The Tarjuman al-Ashwaq, by Ibn al-Arabi, tr. Reynold A. Nicholson, , at sacred-texts.com
1. Who will show me her of the dyed fingers? Who will show me her of the honeyed tongue?
2. She is one of the girls with swelling breasts who guard their honour, tender, virgin, and beautiful,
3. Full moons over branches: they fear no waning.
4. In a garden of my body's country is a dove perched on a bán bough,
5. Dying of desire, melting with passion, because that which befell me bath befallen her;
6. Mourning for a mate, blaming Time, who shot her unerringly, as he shot me.
7. Parted from a neighbour and far from a home! Alas, in my time of severance, for my time of union!
8. Who will bring me her who is pleased with my torment? I am helpless because of that with which she is pleased.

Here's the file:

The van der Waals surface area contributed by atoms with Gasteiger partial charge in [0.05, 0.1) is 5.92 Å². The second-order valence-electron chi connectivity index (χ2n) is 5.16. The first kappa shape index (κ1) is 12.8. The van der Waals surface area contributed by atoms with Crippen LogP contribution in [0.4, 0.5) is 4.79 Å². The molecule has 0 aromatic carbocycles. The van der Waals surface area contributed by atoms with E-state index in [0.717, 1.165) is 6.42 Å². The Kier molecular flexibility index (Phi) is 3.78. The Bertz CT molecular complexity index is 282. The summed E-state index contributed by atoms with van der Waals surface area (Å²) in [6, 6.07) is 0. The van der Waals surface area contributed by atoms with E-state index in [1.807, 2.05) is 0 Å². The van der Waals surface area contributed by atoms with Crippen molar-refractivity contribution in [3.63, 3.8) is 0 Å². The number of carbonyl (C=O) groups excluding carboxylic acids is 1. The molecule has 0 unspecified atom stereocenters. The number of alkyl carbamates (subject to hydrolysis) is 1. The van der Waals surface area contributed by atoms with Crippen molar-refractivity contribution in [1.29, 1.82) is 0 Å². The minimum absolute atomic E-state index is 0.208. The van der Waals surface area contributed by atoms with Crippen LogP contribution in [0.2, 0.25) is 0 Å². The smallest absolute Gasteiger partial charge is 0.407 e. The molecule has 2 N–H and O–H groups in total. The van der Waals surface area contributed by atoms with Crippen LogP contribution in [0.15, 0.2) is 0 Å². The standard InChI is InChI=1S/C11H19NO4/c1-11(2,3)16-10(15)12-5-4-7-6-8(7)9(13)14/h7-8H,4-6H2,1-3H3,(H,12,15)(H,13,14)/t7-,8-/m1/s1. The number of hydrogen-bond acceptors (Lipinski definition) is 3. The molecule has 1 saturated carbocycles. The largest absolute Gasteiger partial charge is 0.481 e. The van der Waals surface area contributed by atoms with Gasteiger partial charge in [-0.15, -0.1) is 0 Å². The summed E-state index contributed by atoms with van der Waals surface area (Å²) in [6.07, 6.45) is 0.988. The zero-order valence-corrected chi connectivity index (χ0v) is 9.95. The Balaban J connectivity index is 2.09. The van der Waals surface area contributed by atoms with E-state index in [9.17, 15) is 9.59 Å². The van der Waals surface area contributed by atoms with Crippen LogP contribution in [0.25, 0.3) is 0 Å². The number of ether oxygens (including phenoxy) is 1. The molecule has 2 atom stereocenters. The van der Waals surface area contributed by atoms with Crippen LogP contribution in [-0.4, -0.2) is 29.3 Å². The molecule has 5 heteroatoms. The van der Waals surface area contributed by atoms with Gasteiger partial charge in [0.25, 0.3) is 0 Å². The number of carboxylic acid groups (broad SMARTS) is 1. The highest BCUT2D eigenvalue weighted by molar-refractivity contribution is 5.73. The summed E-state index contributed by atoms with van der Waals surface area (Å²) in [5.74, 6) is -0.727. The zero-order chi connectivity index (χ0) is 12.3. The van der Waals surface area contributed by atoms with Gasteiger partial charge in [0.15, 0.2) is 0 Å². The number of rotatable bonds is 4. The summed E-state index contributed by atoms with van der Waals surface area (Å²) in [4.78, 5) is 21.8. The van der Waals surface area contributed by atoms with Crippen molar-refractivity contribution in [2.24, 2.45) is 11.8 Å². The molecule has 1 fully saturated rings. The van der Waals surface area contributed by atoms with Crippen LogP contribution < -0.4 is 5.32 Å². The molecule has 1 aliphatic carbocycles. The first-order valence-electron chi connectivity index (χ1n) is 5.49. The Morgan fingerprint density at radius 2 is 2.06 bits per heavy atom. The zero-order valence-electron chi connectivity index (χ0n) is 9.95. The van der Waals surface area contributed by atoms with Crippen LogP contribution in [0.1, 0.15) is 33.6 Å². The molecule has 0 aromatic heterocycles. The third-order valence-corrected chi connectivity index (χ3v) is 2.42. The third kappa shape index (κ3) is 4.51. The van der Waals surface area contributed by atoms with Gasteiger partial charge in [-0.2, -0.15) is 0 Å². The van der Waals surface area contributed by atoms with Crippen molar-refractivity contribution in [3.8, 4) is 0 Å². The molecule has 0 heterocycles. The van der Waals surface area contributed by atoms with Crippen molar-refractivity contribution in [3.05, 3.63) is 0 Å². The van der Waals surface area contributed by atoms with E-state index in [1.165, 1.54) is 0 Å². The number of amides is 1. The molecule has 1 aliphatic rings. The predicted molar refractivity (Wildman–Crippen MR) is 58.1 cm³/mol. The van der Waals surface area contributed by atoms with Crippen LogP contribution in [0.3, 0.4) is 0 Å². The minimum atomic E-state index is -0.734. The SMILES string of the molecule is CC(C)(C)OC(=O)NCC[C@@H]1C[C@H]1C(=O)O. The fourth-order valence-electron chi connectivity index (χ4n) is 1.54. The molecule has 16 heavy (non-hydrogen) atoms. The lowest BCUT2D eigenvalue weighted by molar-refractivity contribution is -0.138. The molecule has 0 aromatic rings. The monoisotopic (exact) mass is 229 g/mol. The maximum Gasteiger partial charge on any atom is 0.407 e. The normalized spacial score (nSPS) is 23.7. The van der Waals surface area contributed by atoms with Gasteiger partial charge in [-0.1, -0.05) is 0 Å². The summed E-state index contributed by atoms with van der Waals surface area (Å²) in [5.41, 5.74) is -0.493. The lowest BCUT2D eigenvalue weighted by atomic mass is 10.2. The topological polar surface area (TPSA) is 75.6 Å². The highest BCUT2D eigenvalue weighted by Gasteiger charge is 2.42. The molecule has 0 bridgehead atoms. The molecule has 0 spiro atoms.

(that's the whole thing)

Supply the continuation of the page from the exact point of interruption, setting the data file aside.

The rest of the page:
1. 'Her of the dyed fingers': he means the phenomenal power (###) by which the Eternal power (###) is hidden according to the doctrine of some scholastic theologians. He says, 'Who will impart to me the truth of this matter, so far as knowledge thereof is possible?' He wishes to know whether God manifests Himself therein (###) or not. The author denies such manifestation, but some mystics and the Mu‘tazilites allow it, while the Ṣúfís among the Ash‘arites leave the question undecided.
4. 'A dove,' etc., i.e. a spiritual Prophetic essence which appeared in the incommunicable self-subsistence. He refers to the belief of some Ṣúfís that Man cannot be invested with the Divine Self-subsistence (###).
5. 'Dying of desire,' etc., with reference to Kor. iii, 29, 'Follow me, that God may love you,' and Kor. v, 59, 'He loves them, and they love Him.'
6. 'A mate,' i.e. the Universal Form (###).
'Blaming Time,' because the forms belonging to the world of similitude are limited by Time in that world.
7. 'A neighbour,' i.e. a gnostic who became veiled from his Lord by his 'self' after having subsisted by his Lord and for the sake of his Lord.
'A home,' i.e. his natural constitution, whenever he returns to it.